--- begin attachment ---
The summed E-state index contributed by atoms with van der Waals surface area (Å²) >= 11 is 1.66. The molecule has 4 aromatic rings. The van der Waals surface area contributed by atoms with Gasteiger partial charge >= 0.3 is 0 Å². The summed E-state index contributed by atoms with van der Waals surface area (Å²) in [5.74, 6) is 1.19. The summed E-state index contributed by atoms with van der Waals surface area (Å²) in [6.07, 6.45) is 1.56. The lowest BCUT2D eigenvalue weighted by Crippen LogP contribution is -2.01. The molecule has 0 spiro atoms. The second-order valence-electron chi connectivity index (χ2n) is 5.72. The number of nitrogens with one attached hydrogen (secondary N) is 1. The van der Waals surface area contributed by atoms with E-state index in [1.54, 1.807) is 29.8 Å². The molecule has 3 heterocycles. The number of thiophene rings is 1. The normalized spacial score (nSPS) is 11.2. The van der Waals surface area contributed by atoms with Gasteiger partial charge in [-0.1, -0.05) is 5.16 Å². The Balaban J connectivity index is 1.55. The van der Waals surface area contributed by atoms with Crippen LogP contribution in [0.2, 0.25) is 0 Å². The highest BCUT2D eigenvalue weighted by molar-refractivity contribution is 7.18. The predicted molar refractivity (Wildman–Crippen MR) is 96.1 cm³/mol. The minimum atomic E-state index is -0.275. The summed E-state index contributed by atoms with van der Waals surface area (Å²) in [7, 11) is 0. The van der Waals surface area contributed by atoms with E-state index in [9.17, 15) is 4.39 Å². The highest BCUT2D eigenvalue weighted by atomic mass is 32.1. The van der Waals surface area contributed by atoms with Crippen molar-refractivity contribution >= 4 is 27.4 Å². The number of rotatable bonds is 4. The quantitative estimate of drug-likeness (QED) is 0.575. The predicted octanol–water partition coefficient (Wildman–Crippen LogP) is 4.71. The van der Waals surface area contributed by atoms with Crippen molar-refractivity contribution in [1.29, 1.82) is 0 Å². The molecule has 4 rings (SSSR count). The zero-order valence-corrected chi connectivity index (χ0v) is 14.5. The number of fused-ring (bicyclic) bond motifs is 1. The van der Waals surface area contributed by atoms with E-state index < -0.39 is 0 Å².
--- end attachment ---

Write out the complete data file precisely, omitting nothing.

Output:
The summed E-state index contributed by atoms with van der Waals surface area (Å²) >= 11 is 1.66. The molecule has 4 aromatic rings. The van der Waals surface area contributed by atoms with Gasteiger partial charge >= 0.3 is 0 Å². The summed E-state index contributed by atoms with van der Waals surface area (Å²) in [5.74, 6) is 1.19. The summed E-state index contributed by atoms with van der Waals surface area (Å²) in [6.07, 6.45) is 1.56. The lowest BCUT2D eigenvalue weighted by Crippen LogP contribution is -2.01. The molecule has 0 spiro atoms. The second-order valence-electron chi connectivity index (χ2n) is 5.72. The number of nitrogens with one attached hydrogen (secondary N) is 1. The van der Waals surface area contributed by atoms with E-state index in [1.54, 1.807) is 29.8 Å². The molecule has 3 heterocycles. The number of thiophene rings is 1. The normalized spacial score (nSPS) is 11.2. The van der Waals surface area contributed by atoms with Gasteiger partial charge in [-0.1, -0.05) is 5.16 Å². The Balaban J connectivity index is 1.55. The van der Waals surface area contributed by atoms with Crippen LogP contribution in [0.2, 0.25) is 0 Å². The highest BCUT2D eigenvalue weighted by molar-refractivity contribution is 7.18. The predicted molar refractivity (Wildman–Crippen MR) is 96.1 cm³/mol. The minimum atomic E-state index is -0.275. The summed E-state index contributed by atoms with van der Waals surface area (Å²) in [7, 11) is 0. The van der Waals surface area contributed by atoms with E-state index in [9.17, 15) is 4.39 Å². The highest BCUT2D eigenvalue weighted by atomic mass is 32.1. The van der Waals surface area contributed by atoms with Crippen molar-refractivity contribution >= 4 is 27.4 Å². The number of rotatable bonds is 4. The quantitative estimate of drug-likeness (QED) is 0.575. The predicted octanol–water partition coefficient (Wildman–Crippen LogP) is 4.71. The van der Waals surface area contributed by atoms with Crippen molar-refractivity contribution in [1.29, 1.82) is 0 Å². The molecule has 4 rings (SSSR count). The zero-order valence-corrected chi connectivity index (χ0v) is 14.5. The number of fused-ring (bicyclic) bond motifs is 1. The van der Waals surface area contributed by atoms with E-state index < -0.39 is 0 Å².